All-University Sing a wildcard of fun

All-University Sing a wildcard of fun

Madeleine Smith, News Contributor

Last Friday night, hundreds of students took to the stage to dance and sing at the annual event, All-University Sing, formerly known as IFC Sing.

This tradition began 81 years ago, and continues to bring students and families together during the Spring Family Weekend performance.

For Nate Cottle, Sing has been central to his Oregon State University experience every year.

“I started out as a participant, and then I coached, and then I was a consultant and now I’m the event production chair,” Cottle said.

As production chair, he coordinated with the production company, Gill Coliseum and security services to ensure the event came together.

“We changed it up a lot this year,” Cottle said.

One of the major changes was the setup of the performances, which used to face the east end of Gill Coliseum, now facing the south end, so it can accommodate a bigger audience.

Another major change this year is reflected in the name change from IFC (Interfraternity Council) Sing to All-University Sing. With this change, the IFC and the Panhellenic Council co-sponsor the event, and other groups on campus outside of Greek life can also prepare a performance and compete.

Preparation for this event begins early winter term, when coaches are elected, and meet as teams to select music. This year, the overarching theme was “Wild Card” or “Mashup,” so groups had much more freedom in choosing their music than in previous years.

“We practice five hours a week, on the (intramural fields) rain or shine,” McKenna Albion, a sophomore Sing coach from Kappa Alpha Theta, said.

Rehearsals began week 5 of winter term, in mid-February.

Throughout the process, each group has a number of reviews where they receive feedback from the Sing consultants, who have been participants and coaches before. They practice closer to seven hours a week in the final weeks in anticipation of the competition.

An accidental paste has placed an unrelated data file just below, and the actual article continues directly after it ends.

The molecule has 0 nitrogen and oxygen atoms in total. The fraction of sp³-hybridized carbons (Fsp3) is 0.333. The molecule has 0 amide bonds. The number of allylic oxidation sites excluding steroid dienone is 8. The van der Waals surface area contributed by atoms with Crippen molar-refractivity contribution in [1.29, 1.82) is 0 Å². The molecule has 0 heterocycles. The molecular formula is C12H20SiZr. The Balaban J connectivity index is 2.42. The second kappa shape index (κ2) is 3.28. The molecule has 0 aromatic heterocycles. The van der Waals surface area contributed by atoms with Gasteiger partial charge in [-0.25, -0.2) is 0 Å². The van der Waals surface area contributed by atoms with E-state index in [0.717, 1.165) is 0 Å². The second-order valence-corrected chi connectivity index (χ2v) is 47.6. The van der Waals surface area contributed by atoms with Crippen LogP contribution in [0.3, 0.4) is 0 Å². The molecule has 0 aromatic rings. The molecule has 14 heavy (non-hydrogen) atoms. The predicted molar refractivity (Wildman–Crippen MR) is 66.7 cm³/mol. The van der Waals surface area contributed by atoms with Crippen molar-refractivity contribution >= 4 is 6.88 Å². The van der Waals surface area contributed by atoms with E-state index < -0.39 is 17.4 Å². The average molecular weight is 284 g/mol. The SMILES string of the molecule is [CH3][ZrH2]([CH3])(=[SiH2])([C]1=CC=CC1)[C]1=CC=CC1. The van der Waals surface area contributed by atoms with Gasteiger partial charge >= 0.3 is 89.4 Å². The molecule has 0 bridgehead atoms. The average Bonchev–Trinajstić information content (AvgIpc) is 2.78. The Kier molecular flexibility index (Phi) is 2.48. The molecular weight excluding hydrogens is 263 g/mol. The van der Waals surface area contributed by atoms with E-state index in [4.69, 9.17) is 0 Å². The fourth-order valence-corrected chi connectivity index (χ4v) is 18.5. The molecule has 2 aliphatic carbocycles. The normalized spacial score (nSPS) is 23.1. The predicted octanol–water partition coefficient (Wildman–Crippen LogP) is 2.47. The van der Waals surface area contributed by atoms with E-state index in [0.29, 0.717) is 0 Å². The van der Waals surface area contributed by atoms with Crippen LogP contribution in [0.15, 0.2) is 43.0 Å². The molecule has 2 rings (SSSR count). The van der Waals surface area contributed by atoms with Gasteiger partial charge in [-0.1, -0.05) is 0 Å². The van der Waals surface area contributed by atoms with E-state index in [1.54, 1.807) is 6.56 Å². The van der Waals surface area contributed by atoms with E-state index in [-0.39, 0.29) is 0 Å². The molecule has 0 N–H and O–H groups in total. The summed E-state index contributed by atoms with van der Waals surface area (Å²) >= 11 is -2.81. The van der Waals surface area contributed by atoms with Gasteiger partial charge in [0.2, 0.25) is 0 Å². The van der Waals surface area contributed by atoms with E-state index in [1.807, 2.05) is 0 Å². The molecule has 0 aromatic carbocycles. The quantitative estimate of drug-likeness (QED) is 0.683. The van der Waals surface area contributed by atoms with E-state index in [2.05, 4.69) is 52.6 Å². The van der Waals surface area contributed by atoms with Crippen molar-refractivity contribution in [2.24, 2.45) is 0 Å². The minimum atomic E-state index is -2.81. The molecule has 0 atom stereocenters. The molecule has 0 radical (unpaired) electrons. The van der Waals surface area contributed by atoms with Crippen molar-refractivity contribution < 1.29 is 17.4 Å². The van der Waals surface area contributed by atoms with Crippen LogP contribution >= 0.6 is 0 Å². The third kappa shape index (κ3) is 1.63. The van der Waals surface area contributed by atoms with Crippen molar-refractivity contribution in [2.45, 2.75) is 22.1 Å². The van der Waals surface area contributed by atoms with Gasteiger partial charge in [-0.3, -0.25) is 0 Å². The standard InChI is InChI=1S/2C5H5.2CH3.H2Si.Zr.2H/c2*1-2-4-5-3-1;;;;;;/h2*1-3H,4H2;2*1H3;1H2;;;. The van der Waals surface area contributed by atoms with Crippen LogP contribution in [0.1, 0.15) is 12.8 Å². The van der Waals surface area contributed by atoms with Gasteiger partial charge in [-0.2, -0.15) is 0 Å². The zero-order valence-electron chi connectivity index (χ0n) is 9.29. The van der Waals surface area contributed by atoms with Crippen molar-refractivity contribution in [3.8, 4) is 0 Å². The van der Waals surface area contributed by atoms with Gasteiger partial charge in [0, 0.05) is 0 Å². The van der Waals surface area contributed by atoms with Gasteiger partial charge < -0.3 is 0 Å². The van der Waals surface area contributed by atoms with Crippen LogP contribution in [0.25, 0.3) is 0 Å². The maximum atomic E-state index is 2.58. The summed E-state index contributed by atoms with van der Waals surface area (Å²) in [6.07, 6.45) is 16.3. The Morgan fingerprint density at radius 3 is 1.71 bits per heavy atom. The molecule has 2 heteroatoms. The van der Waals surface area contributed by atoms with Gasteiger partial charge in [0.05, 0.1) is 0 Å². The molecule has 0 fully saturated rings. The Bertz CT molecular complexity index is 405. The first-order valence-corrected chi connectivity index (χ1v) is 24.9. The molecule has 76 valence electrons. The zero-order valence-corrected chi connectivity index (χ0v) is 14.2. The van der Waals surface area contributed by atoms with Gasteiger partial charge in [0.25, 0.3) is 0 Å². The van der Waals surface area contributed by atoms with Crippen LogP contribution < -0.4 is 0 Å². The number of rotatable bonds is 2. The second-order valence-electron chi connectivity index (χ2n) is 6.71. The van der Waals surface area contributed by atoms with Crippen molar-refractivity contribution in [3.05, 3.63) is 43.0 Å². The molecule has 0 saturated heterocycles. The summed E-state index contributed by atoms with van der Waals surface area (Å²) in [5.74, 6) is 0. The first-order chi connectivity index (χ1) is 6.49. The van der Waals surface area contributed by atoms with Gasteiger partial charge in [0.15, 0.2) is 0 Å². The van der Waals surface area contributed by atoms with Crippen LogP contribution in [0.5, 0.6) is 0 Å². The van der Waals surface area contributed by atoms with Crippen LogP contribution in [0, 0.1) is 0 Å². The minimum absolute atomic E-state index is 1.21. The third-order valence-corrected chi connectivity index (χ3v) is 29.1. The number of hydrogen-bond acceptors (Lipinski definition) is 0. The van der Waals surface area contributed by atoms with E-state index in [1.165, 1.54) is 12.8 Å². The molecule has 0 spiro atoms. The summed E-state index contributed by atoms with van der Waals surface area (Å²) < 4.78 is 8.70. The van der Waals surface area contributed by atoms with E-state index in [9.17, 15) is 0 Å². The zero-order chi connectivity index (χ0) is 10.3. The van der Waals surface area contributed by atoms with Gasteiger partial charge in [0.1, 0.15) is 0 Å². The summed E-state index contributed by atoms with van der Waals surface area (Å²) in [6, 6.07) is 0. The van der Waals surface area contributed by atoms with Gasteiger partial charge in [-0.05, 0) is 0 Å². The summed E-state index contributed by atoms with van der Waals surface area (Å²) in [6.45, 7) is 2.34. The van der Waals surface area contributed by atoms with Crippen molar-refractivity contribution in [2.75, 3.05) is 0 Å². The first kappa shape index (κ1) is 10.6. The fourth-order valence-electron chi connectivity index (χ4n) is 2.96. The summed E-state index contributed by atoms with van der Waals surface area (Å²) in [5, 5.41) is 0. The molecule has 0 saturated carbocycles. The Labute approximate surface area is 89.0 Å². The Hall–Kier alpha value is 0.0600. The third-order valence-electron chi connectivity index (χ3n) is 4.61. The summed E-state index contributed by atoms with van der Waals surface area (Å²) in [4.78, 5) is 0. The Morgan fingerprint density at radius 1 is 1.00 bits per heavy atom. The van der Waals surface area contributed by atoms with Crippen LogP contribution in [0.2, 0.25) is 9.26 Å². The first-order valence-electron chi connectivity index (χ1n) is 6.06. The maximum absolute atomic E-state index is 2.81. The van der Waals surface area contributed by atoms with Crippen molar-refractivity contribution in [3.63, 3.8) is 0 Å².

“I mean, yes, it’s a competition, but, like, the point of it is to make your friends… You get to bond with people in your pledge class, and then you get to meet guys that are around your age… it’s just a really nice way to meet people,” Albion smiled, remembering her experience of meeting people when she was a freshman.

Luke Finnell, a freshman in Sigma Phi Epsilon, was in a Sing group that partnered with Alpha Chi Omega, which is housed right across the street.

“It’s been a blast,” Finnell said. “I’m excited to put on the show, and show the judges what we got.”

Despite the fun nature of the event, All-University Sing had its challenges along the way.

“I’ve learned a lot about what it takes to put on a big dance,” Finnell said. “It takes a lot of effort and listening and communication.”

After a show-stopping performance, Alpha Phi and Lambda Chi Alpha achieved first place. Following close behind were Delta Delta Delta and Acacia in second place, and Kappa Alpha Theta and Phi Gamma Delta in third place. Sigma Delta Omega and Alpha Tau Omega won the award for sportsmanship, a new award that began this year.

Ashton Mills and Emily Doerfler were recognized as outstanding consultants. The entire night was thrilling, with a lively audience wowed by amazing stunts and synced movements.

“I think it’s really about bringing the fraternity and sorority community together, and then also providing a great show for any moms–  I guess, any family members, because now it’s Spring Family Weekend,” Cottle reflected.

The hard work of Cottle, the volunteers, the consultants, the coaches and the performers showed as the night went off without a hitch.